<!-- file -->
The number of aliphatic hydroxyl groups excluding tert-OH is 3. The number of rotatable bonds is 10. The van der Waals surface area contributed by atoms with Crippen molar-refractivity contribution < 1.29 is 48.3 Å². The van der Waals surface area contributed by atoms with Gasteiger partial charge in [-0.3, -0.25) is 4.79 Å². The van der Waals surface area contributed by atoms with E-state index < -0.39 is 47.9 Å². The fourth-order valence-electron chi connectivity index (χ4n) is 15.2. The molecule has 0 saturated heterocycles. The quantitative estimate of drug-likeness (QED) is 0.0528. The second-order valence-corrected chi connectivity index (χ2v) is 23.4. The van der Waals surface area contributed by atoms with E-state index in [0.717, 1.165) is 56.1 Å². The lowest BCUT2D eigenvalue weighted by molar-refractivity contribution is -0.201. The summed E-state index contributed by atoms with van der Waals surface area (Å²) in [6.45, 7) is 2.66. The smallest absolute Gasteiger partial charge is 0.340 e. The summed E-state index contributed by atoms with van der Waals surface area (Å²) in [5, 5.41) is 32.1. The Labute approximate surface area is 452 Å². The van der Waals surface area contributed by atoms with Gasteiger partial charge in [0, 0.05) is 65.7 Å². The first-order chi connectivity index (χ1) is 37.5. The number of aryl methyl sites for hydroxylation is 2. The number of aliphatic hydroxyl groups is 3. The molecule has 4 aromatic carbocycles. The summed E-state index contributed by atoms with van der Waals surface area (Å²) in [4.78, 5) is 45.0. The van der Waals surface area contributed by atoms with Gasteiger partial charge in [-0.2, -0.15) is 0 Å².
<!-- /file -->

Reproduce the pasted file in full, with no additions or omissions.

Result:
The number of aliphatic hydroxyl groups excluding tert-OH is 3. The number of rotatable bonds is 10. The van der Waals surface area contributed by atoms with Crippen molar-refractivity contribution < 1.29 is 48.3 Å². The van der Waals surface area contributed by atoms with Gasteiger partial charge in [-0.3, -0.25) is 4.79 Å². The van der Waals surface area contributed by atoms with E-state index < -0.39 is 47.9 Å². The fourth-order valence-electron chi connectivity index (χ4n) is 15.2. The molecule has 0 saturated heterocycles. The quantitative estimate of drug-likeness (QED) is 0.0528. The second-order valence-corrected chi connectivity index (χ2v) is 23.4. The van der Waals surface area contributed by atoms with E-state index in [0.717, 1.165) is 56.1 Å². The lowest BCUT2D eigenvalue weighted by molar-refractivity contribution is -0.201. The summed E-state index contributed by atoms with van der Waals surface area (Å²) in [6.45, 7) is 2.66. The smallest absolute Gasteiger partial charge is 0.340 e. The summed E-state index contributed by atoms with van der Waals surface area (Å²) in [5, 5.41) is 32.1. The Labute approximate surface area is 452 Å². The van der Waals surface area contributed by atoms with Gasteiger partial charge in [0, 0.05) is 65.7 Å². The first-order chi connectivity index (χ1) is 37.5. The number of aryl methyl sites for hydroxylation is 2. The number of aliphatic hydroxyl groups is 3. The molecule has 4 aromatic carbocycles. The summed E-state index contributed by atoms with van der Waals surface area (Å²) in [4.78, 5) is 45.0. The van der Waals surface area contributed by atoms with Gasteiger partial charge in [-0.2, -0.15) is 0 Å².